Background/Objective: With so many Alzheimer’s disease (AD) and AD prevention clinical trials and numerous patients affected, sites need to scale up their recruitment from three screens a month to 100 screens a month consistently.

Design: We combined a variety of recruitment approaches to assess which ones were most effective at generating high recruitment volumes. Recruitment approaches tested included use of digital media (Facebook, Studykik, Clinical Connection, and Trial Spark); print; TV; radio ads; direct outreach to patient database via mail, email or phone; physician partnerships; and community outreach.

Results: Over four months of using those recruitment strategies in combinations, the results were as follow: 38 percent of screened patients originated from physicians’ referrals, either from the investigator’s private practice or from colleagues in Central Florida working with our community liaisons. Twenty-one percent came from direct community outreach (especially from physician’s educational seminars), participation in health fairs, and caregiver support groups. Twenty-one percent came from engaging our own database of previous participants as well as subjects having expressed interest in the past. Lastly, 20 percent originated from more traditional marketing (i.e., print, radio, TV, and the use of digital media).

Conclusion: In order to significantly scale up recruitment in AD studies, no patient engagement method should be neglected. Efforts should be made to provide information to the community as a whole, including patients, caregivers, and physicians, in order to raise awareness of AD and clinical trials. In the end, a volunteer’s participation is directly linked to their understanding of clinical trials.

Disclosures/funding: The authors are employees of Bioclinica Research Network, formerly Compass Research.

Patient recruitment campaign strategies and effectiveness in a clinical trial of patients with opioid use disorder

Presenters: Ramos J1, Miller M2, Carter D1, Farfel L1, and Martin W1

Affiliations: 1Alkermes, Inc. and 2StudyKIK

Objectives: Our aim is to present the results of a patient recruitment campaign (PRC) as well as methodologies utilized to recruit patients in a challenging trial of patients with opioid use disorder (OUD).

Background: ALK6428-A301 was a Phase III study to evaluate the efficacy, safety, and tolerability of low doses of oral naltrexone used in conjunction with sublingual buprenorphine (BUP) for adults with opioid use disorder (OUD) prior to the first injection of VIVITROL® (naltrexone for extended-release injectable suspension). Recruitment of patients with OUD is a challenging and complex endeavor in a clinical trial setting. Additionally, concern of receiving placebo is often a major deterrent for clinical trial participation in this patient population. A unique challenge of this trial was a statistical requirement of a representative balance of patients currently using heroin or prescription (Rx) opioids. Given these factors, the present trial required the implementation of a recruitment strategy uniquely tailored to this patient population to ensure enrollment targets were met.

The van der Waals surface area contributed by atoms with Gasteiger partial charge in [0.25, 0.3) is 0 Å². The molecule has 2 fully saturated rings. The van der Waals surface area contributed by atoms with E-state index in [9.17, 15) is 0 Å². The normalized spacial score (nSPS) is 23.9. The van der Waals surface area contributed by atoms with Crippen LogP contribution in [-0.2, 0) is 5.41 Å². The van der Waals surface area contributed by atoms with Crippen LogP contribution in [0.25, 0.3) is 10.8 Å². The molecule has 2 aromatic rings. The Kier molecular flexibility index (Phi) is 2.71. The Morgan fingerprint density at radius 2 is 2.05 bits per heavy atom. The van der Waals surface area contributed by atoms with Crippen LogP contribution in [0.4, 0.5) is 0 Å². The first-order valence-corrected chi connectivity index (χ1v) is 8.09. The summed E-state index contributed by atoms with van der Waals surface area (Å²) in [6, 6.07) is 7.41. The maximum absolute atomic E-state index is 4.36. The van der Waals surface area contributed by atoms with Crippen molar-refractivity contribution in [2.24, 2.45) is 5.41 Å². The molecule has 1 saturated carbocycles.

Design: This 16-week trial required that the population (n=380) comprise approximately 65-percent heroin users and 35-percent Rx users. The trial consisted of three treatment arms that contained ascending oral naltrexone (or placebo) and descending BUP (or placebo). All subjects received an ancillary medication regimen as part of a seven-day outpatient detoxification with VIVITROL administration on Day 8. The recruitment strategy included a comprehensive PRC incorporating traditional advertising tactics (e.g., print, TV, and radio), and digital campaign (e.g., banner ads, Pandora, and StudyKik). A branded component of the PRC, “Crossroads,” focused on Rx patients at risk for transitioning to heroin.

Results: Of the 657 patients screened for trial participation, 505 (77%) were recruited from advertising and 264 of 380 (70%) randomized came from advertising. Approximately 60 percent of randomized heroin users and 80 percent of randomized Rx users came from advertising. Over the final four months of the trial, approximately 80 percent of randomizations came from PRC tactics. It is estimated that without the PRC, this trial would have taken an additional four years to enroll, while costing more than twice as much. Overall, no differences were noted in primary endpoint with regard to the patient source, i.e., coming from the PRC vs. non-PRC.

Conclusion: The patient recruitment campaign implemented in the present trial of patients with OUD was effective and resulted in cost and time savings. No apparent differences were observed in key quality metrics of patients recruited from advertising vs. non-advertising sources. Patient recruitment campaigns in this patient population might be an effective way to reduce clinical trial time and cost without sacrificing the integrity of the trial data.

Disclosures/funding: ALK6428-A301 was an Alkermes-sponsored clinical trial. Jandira Ramos, Denise Carter, Laura Farfel and William Martin are currently employed by Alkermes.

Patient selection for CNS clinical trials: findings from an eligibility review database with a focus on Alzheimer disease trials

Presenters: Hilsabeck RC, Murphy J, Yakovleva N, Reinhold CK, Miloslavich K, and Nations KR

Affiliations: INC Research/inVentiv Health